Washington: NASA has announced the cancelling of its new space telescope project designed to seek out black holes and other cosmic mysteries through X-ray light due to soaring development costs.
The mission, called Gravity and Extreme Magnetism Small Explorer (GEMS), was running significantly over budget, said Paul Hertz, director of NASA's Astrophysics Division.
"The GEMS project was initiated under a very well-defined cost cap. As they approached their confirmation review, it was clear they would not be able to complete it within their cost cap. NASA made the very difficult decision not to confirm GEMS into the implementation phase," Hertz said was quoted as saying by LiveScience.
The mission team had almost completed the design stage of the project and was nearing the point where hardware for the mission would begin to be built. No working instruments were yet constructed, Hertz said.
The project was initiated as a "small explorer" class mission, with a cost limit of USD 105 million, not including the price of launching the spacecraft. But the US space agency which has recently commissioned an independent review of GEMS' budget found that the ultimate price tag for the spacecraft was likely to be 20 to 30 per cent over budget.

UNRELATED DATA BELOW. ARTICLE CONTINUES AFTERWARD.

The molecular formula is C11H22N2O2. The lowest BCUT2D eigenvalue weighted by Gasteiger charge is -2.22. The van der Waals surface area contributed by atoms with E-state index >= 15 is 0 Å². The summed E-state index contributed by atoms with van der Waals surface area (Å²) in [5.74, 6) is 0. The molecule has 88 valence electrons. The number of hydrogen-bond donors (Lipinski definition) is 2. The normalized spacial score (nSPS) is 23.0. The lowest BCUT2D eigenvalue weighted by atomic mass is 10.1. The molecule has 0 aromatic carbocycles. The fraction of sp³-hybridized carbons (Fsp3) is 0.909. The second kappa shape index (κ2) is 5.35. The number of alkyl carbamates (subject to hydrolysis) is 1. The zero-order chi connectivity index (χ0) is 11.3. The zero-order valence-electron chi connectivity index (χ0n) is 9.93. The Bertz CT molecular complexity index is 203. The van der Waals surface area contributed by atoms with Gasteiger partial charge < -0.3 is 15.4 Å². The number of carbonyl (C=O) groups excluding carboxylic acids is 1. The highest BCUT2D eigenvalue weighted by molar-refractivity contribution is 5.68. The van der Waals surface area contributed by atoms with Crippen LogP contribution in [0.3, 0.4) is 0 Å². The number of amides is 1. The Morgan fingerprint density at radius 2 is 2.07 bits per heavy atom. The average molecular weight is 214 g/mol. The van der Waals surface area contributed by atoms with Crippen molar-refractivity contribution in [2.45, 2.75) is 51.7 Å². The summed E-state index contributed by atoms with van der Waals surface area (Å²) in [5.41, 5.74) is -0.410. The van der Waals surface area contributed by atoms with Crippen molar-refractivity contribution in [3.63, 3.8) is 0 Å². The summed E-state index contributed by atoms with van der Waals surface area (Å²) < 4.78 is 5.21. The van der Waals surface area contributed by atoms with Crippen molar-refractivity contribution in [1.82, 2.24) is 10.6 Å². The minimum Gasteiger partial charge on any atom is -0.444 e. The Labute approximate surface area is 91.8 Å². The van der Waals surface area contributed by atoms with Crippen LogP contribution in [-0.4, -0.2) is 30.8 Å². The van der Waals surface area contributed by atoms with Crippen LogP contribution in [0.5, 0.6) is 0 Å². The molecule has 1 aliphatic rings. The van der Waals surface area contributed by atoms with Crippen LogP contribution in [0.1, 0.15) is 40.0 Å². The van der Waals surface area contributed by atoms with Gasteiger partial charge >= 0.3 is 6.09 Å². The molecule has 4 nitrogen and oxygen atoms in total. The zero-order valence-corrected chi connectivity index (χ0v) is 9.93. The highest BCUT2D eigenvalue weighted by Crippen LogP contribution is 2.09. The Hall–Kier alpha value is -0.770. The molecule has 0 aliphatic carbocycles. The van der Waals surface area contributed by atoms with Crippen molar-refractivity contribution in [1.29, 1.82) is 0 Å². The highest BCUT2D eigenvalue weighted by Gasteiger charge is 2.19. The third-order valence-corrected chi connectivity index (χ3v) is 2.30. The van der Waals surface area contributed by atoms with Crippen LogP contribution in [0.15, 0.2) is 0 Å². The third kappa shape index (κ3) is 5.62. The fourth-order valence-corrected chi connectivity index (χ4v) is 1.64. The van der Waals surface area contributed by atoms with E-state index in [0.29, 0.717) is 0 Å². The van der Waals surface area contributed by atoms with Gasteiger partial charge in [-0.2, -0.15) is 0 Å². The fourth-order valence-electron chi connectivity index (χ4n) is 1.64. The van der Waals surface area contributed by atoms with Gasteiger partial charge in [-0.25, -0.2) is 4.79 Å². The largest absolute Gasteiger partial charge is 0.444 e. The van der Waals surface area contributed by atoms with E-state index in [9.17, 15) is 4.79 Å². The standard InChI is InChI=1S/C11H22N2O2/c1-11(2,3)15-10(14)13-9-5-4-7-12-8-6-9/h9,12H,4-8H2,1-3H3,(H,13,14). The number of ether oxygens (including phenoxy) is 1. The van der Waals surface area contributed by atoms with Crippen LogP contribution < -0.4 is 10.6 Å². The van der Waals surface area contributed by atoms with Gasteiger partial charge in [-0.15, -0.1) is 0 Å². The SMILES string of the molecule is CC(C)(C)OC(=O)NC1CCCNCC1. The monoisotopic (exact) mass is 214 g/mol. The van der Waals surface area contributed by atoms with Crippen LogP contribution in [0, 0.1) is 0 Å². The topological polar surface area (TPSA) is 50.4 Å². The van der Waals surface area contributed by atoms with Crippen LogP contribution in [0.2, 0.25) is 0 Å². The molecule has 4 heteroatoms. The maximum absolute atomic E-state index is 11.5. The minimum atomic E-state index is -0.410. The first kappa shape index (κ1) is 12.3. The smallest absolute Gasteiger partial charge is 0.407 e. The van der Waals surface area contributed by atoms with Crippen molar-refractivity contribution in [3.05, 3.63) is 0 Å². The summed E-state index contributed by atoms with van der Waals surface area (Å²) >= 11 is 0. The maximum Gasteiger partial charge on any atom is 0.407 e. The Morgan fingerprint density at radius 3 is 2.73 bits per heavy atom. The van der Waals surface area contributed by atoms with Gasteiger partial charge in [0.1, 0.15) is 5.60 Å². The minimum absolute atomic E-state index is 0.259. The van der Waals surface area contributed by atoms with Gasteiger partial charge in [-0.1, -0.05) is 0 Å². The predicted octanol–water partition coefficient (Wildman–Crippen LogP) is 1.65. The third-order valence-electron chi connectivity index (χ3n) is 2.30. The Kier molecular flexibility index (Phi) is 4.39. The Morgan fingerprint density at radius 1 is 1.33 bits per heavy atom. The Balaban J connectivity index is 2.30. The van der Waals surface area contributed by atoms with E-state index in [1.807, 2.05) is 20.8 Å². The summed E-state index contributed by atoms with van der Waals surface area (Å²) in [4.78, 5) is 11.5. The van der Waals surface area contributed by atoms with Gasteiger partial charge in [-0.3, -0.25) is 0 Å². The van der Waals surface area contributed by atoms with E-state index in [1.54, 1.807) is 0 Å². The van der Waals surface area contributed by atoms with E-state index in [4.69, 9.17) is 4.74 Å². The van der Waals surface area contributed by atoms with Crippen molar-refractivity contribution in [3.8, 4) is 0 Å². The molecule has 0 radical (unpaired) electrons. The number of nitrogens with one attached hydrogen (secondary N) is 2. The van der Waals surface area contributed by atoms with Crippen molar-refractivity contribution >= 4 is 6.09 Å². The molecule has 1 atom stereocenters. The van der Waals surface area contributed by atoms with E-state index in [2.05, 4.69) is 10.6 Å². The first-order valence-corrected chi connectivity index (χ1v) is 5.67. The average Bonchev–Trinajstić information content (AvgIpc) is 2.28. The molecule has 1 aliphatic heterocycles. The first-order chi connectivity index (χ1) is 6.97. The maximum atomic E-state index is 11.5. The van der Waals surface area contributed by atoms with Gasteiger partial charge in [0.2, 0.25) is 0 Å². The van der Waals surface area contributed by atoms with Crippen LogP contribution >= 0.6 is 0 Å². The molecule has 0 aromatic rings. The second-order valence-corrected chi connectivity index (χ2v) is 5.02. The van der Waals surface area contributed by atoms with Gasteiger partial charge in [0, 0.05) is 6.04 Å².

Because of the cost overrun, the agency decided to pull the plug on GEMS last month. On June 5, the GEMS team, led by Jean Swank of the Goddard Space Flight Center in Greenbelt appealed the decision and submitted documents to show they had identified new areas of cost savings. But NASA was not swayed.
According to Hertz, NASA will have to pay an estimated USD 13 million in close-out costs now to cancel the mission.
It was to use three telescopes to capture the bent X-ray light from extremely dense objects like black holes, neutron stars and stellar remnants. The mission would have launched no earlier than 2014 and lasted two years.
"Although there aren't any other projects in the queue right now to measure polarised X-ray sources, there are a number of observatories which can address the science questions from different areas," including NASA's NuSTAR space mission, due to launch June 13, Hertz said.
The key factor behind the cost overrun was the trickiness of developing the technology needed for the mission, he said.
First Published: Friday, June 08, 2012, 21:23